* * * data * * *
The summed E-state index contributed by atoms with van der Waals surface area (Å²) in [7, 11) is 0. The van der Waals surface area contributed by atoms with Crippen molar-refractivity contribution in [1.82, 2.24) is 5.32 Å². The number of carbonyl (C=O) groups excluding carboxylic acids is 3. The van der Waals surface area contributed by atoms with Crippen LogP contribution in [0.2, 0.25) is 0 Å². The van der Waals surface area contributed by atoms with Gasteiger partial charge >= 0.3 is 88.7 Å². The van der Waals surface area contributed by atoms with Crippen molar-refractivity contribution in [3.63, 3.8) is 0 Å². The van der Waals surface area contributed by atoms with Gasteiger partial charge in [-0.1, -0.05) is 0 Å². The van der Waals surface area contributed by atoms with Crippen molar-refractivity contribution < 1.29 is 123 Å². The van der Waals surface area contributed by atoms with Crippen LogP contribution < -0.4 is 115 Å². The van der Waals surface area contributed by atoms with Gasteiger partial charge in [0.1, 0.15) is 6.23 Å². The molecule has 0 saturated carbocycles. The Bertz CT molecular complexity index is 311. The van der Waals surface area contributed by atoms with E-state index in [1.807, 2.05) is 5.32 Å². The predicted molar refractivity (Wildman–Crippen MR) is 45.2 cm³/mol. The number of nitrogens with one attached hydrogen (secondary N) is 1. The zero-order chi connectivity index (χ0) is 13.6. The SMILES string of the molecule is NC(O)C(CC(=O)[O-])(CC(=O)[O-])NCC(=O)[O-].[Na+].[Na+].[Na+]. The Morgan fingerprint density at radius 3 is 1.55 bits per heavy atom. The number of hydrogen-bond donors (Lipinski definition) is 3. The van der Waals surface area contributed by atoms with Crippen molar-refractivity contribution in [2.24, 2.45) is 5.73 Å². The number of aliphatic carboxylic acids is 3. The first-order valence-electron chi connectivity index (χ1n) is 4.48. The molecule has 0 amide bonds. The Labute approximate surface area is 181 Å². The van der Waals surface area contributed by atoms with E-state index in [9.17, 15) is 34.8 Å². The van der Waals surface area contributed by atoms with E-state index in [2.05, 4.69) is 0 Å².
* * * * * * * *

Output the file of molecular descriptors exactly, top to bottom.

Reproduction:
The summed E-state index contributed by atoms with van der Waals surface area (Å²) in [7, 11) is 0. The van der Waals surface area contributed by atoms with Crippen molar-refractivity contribution in [1.82, 2.24) is 5.32 Å². The number of carbonyl (C=O) groups excluding carboxylic acids is 3. The van der Waals surface area contributed by atoms with Crippen LogP contribution in [0.2, 0.25) is 0 Å². The van der Waals surface area contributed by atoms with Gasteiger partial charge >= 0.3 is 88.7 Å². The van der Waals surface area contributed by atoms with Crippen molar-refractivity contribution in [3.63, 3.8) is 0 Å². The van der Waals surface area contributed by atoms with Gasteiger partial charge in [-0.1, -0.05) is 0 Å². The van der Waals surface area contributed by atoms with Crippen molar-refractivity contribution < 1.29 is 123 Å². The van der Waals surface area contributed by atoms with Crippen LogP contribution < -0.4 is 115 Å². The van der Waals surface area contributed by atoms with Gasteiger partial charge in [0.1, 0.15) is 6.23 Å². The molecule has 0 saturated carbocycles. The Bertz CT molecular complexity index is 311. The van der Waals surface area contributed by atoms with E-state index in [1.807, 2.05) is 5.32 Å². The predicted molar refractivity (Wildman–Crippen MR) is 45.2 cm³/mol. The number of nitrogens with one attached hydrogen (secondary N) is 1. The zero-order chi connectivity index (χ0) is 13.6. The SMILES string of the molecule is NC(O)C(CC(=O)[O-])(CC(=O)[O-])NCC(=O)[O-].[Na+].[Na+].[Na+]. The Morgan fingerprint density at radius 3 is 1.55 bits per heavy atom. The number of hydrogen-bond donors (Lipinski definition) is 3. The van der Waals surface area contributed by atoms with Crippen molar-refractivity contribution in [2.24, 2.45) is 5.73 Å². The number of aliphatic carboxylic acids is 3. The first-order valence-electron chi connectivity index (χ1n) is 4.48. The molecule has 0 amide bonds. The Labute approximate surface area is 181 Å². The van der Waals surface area contributed by atoms with E-state index in [9.17, 15) is 34.8 Å². The van der Waals surface area contributed by atoms with E-state index in [2.05, 4.69) is 0 Å².